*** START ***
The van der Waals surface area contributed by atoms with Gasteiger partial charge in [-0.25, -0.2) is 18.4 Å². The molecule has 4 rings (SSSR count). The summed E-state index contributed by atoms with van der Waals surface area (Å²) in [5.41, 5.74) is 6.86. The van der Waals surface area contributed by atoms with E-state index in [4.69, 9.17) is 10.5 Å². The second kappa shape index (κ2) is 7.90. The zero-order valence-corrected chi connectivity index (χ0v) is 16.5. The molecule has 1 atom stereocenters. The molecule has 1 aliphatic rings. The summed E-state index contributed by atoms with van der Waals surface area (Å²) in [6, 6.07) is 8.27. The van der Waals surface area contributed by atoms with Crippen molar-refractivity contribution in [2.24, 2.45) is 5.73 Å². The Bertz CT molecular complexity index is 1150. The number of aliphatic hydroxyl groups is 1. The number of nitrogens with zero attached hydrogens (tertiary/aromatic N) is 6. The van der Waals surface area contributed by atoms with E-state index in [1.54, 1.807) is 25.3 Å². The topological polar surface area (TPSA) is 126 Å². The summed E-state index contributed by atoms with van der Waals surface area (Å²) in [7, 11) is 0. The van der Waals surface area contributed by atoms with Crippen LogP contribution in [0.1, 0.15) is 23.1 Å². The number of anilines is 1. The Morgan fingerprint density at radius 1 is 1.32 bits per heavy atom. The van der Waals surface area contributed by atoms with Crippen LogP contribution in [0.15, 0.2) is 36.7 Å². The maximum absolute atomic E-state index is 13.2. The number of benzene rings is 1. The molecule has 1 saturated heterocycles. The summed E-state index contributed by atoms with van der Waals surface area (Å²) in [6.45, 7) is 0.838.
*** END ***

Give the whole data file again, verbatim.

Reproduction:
The van der Waals surface area contributed by atoms with Gasteiger partial charge in [-0.25, -0.2) is 18.4 Å². The molecule has 4 rings (SSSR count). The summed E-state index contributed by atoms with van der Waals surface area (Å²) in [5.41, 5.74) is 6.86. The van der Waals surface area contributed by atoms with E-state index in [4.69, 9.17) is 10.5 Å². The second kappa shape index (κ2) is 7.90. The zero-order valence-corrected chi connectivity index (χ0v) is 16.5. The molecule has 1 atom stereocenters. The molecule has 1 aliphatic rings. The summed E-state index contributed by atoms with van der Waals surface area (Å²) in [6, 6.07) is 8.27. The van der Waals surface area contributed by atoms with Crippen molar-refractivity contribution in [2.24, 2.45) is 5.73 Å². The Bertz CT molecular complexity index is 1150. The number of aliphatic hydroxyl groups is 1. The number of nitrogens with zero attached hydrogens (tertiary/aromatic N) is 6. The van der Waals surface area contributed by atoms with E-state index in [1.54, 1.807) is 25.3 Å². The topological polar surface area (TPSA) is 126 Å². The summed E-state index contributed by atoms with van der Waals surface area (Å²) in [7, 11) is 0. The van der Waals surface area contributed by atoms with Crippen LogP contribution in [0.1, 0.15) is 23.1 Å². The number of anilines is 1. The Morgan fingerprint density at radius 1 is 1.32 bits per heavy atom. The van der Waals surface area contributed by atoms with Crippen LogP contribution in [0.15, 0.2) is 36.7 Å². The maximum absolute atomic E-state index is 13.2. The number of benzene rings is 1. The molecule has 1 saturated heterocycles. The summed E-state index contributed by atoms with van der Waals surface area (Å²) in [6.45, 7) is 0.838.